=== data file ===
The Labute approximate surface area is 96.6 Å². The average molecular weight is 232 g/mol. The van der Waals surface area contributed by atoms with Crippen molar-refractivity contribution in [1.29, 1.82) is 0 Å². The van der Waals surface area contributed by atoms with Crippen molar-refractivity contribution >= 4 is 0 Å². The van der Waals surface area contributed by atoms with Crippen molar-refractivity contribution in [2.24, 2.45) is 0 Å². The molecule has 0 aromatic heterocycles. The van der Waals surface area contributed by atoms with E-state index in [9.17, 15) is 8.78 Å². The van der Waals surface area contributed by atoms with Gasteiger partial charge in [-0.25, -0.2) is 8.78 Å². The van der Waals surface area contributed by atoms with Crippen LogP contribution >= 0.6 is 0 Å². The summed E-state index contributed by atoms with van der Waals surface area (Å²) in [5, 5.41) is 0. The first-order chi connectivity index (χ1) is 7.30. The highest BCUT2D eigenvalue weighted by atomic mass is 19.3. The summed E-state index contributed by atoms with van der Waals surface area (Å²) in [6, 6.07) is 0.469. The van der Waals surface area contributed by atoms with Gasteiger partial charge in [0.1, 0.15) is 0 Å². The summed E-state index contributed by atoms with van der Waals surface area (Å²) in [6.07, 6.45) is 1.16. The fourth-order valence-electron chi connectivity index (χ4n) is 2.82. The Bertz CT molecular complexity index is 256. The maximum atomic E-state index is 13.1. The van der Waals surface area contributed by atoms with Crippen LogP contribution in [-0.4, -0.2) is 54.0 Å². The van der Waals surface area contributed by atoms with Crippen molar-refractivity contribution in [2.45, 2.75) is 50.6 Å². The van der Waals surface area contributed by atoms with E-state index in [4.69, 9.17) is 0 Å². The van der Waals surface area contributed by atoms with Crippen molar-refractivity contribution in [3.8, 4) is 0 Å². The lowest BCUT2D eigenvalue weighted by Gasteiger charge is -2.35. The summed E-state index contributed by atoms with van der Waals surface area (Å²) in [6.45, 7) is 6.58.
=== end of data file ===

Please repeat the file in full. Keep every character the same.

The Labute approximate surface area is 96.6 Å². The average molecular weight is 232 g/mol. The van der Waals surface area contributed by atoms with Crippen molar-refractivity contribution in [1.29, 1.82) is 0 Å². The van der Waals surface area contributed by atoms with Crippen molar-refractivity contribution >= 4 is 0 Å². The van der Waals surface area contributed by atoms with Crippen molar-refractivity contribution in [2.24, 2.45) is 0 Å². The molecule has 0 aromatic heterocycles. The van der Waals surface area contributed by atoms with E-state index in [9.17, 15) is 8.78 Å². The van der Waals surface area contributed by atoms with Gasteiger partial charge in [-0.25, -0.2) is 8.78 Å². The van der Waals surface area contributed by atoms with Crippen LogP contribution >= 0.6 is 0 Å². The summed E-state index contributed by atoms with van der Waals surface area (Å²) in [5, 5.41) is 0. The first-order chi connectivity index (χ1) is 7.30. The highest BCUT2D eigenvalue weighted by atomic mass is 19.3. The summed E-state index contributed by atoms with van der Waals surface area (Å²) in [6, 6.07) is 0.469. The van der Waals surface area contributed by atoms with Gasteiger partial charge in [0.1, 0.15) is 0 Å². The summed E-state index contributed by atoms with van der Waals surface area (Å²) in [6.07, 6.45) is 1.16. The fourth-order valence-electron chi connectivity index (χ4n) is 2.82. The Bertz CT molecular complexity index is 256. The maximum atomic E-state index is 13.1. The van der Waals surface area contributed by atoms with Crippen LogP contribution in [-0.4, -0.2) is 54.0 Å². The van der Waals surface area contributed by atoms with Crippen molar-refractivity contribution in [2.45, 2.75) is 50.6 Å². The van der Waals surface area contributed by atoms with E-state index in [4.69, 9.17) is 0 Å². The van der Waals surface area contributed by atoms with Crippen molar-refractivity contribution in [3.8, 4) is 0 Å². The lowest BCUT2D eigenvalue weighted by Gasteiger charge is -2.35. The summed E-state index contributed by atoms with van der Waals surface area (Å²) in [6.45, 7) is 6.58.